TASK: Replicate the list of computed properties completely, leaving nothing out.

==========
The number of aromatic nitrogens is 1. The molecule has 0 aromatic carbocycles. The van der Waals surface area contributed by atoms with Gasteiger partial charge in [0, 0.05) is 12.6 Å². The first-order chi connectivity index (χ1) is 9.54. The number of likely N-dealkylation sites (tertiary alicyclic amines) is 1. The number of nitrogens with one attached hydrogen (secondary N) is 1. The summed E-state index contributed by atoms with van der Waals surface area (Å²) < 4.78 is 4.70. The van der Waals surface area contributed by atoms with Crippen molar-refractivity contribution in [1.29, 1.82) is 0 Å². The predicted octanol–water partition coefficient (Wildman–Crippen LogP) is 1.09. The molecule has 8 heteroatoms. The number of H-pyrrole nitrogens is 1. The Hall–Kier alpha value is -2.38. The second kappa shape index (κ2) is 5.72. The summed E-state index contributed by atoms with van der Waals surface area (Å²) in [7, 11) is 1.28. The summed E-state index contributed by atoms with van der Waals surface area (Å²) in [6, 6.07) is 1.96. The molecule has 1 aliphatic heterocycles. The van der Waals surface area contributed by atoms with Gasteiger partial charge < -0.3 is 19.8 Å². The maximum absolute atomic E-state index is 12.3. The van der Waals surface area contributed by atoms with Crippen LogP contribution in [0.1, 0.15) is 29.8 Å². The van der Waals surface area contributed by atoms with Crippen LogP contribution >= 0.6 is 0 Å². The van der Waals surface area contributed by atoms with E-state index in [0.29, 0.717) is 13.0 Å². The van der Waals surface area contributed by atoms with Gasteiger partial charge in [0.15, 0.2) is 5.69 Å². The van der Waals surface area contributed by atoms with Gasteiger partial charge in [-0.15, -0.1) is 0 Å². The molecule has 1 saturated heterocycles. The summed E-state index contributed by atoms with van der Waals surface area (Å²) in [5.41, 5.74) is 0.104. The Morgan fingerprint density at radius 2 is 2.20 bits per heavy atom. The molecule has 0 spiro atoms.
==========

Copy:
The number of aromatic nitrogens is 1. The molecule has 0 aromatic carbocycles. The van der Waals surface area contributed by atoms with Gasteiger partial charge in [0, 0.05) is 12.6 Å². The first-order chi connectivity index (χ1) is 9.54. The number of likely N-dealkylation sites (tertiary alicyclic amines) is 1. The number of nitrogens with one attached hydrogen (secondary N) is 1. The summed E-state index contributed by atoms with van der Waals surface area (Å²) < 4.78 is 4.70. The van der Waals surface area contributed by atoms with Crippen molar-refractivity contribution in [1.29, 1.82) is 0 Å². The predicted octanol–water partition coefficient (Wildman–Crippen LogP) is 1.09. The molecule has 8 heteroatoms. The number of H-pyrrole nitrogens is 1. The Hall–Kier alpha value is -2.38. The second kappa shape index (κ2) is 5.72. The summed E-state index contributed by atoms with van der Waals surface area (Å²) in [7, 11) is 1.28. The summed E-state index contributed by atoms with van der Waals surface area (Å²) in [6, 6.07) is 1.96. The molecule has 1 aliphatic heterocycles. The van der Waals surface area contributed by atoms with Gasteiger partial charge < -0.3 is 19.8 Å². The maximum absolute atomic E-state index is 12.3. The van der Waals surface area contributed by atoms with Crippen LogP contribution in [0.1, 0.15) is 29.8 Å². The van der Waals surface area contributed by atoms with Crippen LogP contribution >= 0.6 is 0 Å². The van der Waals surface area contributed by atoms with E-state index in [0.29, 0.717) is 13.0 Å². The van der Waals surface area contributed by atoms with Gasteiger partial charge in [0.15, 0.2) is 5.69 Å². The van der Waals surface area contributed by atoms with Gasteiger partial charge in [-0.15, -0.1) is 0 Å². The molecule has 1 saturated heterocycles. The summed E-state index contributed by atoms with van der Waals surface area (Å²) in [5.41, 5.74) is 0.104. The Morgan fingerprint density at radius 2 is 2.20 bits per heavy atom. The molecule has 0 spiro atoms.